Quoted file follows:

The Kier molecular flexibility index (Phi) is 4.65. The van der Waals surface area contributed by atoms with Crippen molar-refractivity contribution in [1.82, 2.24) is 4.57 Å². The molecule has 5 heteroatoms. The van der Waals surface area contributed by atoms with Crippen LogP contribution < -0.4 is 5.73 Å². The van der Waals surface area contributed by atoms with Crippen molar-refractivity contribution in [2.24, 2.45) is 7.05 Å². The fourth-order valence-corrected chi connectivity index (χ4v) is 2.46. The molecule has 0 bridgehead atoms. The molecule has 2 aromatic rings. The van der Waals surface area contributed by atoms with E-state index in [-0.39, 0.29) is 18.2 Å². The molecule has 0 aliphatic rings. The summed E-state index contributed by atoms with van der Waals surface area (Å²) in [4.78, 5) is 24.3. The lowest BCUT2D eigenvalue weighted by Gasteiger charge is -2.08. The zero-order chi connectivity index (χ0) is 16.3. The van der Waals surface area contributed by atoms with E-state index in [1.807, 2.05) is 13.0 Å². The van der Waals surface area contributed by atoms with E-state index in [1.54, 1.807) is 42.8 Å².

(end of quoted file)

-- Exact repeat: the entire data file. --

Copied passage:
The Kier molecular flexibility index (Phi) is 4.65. The van der Waals surface area contributed by atoms with Crippen molar-refractivity contribution in [1.82, 2.24) is 4.57 Å². The molecule has 5 heteroatoms. The van der Waals surface area contributed by atoms with Crippen LogP contribution < -0.4 is 5.73 Å². The van der Waals surface area contributed by atoms with Crippen molar-refractivity contribution in [2.24, 2.45) is 7.05 Å². The fourth-order valence-corrected chi connectivity index (χ4v) is 2.46. The molecule has 0 bridgehead atoms. The molecule has 2 aromatic rings. The van der Waals surface area contributed by atoms with E-state index in [-0.39, 0.29) is 18.2 Å². The molecule has 0 aliphatic rings. The summed E-state index contributed by atoms with van der Waals surface area (Å²) in [4.78, 5) is 24.3. The lowest BCUT2D eigenvalue weighted by Gasteiger charge is -2.08. The zero-order chi connectivity index (χ0) is 16.3. The van der Waals surface area contributed by atoms with E-state index in [1.807, 2.05) is 13.0 Å². The van der Waals surface area contributed by atoms with E-state index in [1.54, 1.807) is 42.8 Å².